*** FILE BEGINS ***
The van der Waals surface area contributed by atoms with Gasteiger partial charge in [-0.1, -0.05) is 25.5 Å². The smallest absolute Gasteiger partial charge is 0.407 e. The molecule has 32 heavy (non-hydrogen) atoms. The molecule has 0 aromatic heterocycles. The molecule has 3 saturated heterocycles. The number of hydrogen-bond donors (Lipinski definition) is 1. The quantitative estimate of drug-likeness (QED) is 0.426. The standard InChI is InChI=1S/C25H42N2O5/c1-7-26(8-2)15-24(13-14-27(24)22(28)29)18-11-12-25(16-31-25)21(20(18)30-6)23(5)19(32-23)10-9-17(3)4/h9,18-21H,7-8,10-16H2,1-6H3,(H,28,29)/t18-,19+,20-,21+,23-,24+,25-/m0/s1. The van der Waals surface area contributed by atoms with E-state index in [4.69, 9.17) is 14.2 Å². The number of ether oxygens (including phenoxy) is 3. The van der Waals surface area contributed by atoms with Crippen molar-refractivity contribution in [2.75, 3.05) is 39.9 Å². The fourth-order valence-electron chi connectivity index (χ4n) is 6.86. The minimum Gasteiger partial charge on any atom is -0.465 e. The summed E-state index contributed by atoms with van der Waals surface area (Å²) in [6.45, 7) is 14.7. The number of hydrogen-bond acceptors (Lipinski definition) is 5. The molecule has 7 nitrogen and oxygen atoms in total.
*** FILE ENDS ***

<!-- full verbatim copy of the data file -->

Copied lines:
The van der Waals surface area contributed by atoms with Gasteiger partial charge in [-0.1, -0.05) is 25.5 Å². The smallest absolute Gasteiger partial charge is 0.407 e. The molecule has 32 heavy (non-hydrogen) atoms. The molecule has 0 aromatic heterocycles. The molecule has 3 saturated heterocycles. The number of hydrogen-bond donors (Lipinski definition) is 1. The quantitative estimate of drug-likeness (QED) is 0.426. The standard InChI is InChI=1S/C25H42N2O5/c1-7-26(8-2)15-24(13-14-27(24)22(28)29)18-11-12-25(16-31-25)21(20(18)30-6)23(5)19(32-23)10-9-17(3)4/h9,18-21H,7-8,10-16H2,1-6H3,(H,28,29)/t18-,19+,20-,21+,23-,24+,25-/m0/s1. The van der Waals surface area contributed by atoms with E-state index in [4.69, 9.17) is 14.2 Å². The number of ether oxygens (including phenoxy) is 3. The van der Waals surface area contributed by atoms with Crippen molar-refractivity contribution in [2.75, 3.05) is 39.9 Å². The fourth-order valence-electron chi connectivity index (χ4n) is 6.86. The minimum Gasteiger partial charge on any atom is -0.465 e. The summed E-state index contributed by atoms with van der Waals surface area (Å²) in [6.45, 7) is 14.7. The number of hydrogen-bond acceptors (Lipinski definition) is 5. The molecule has 7 nitrogen and oxygen atoms in total.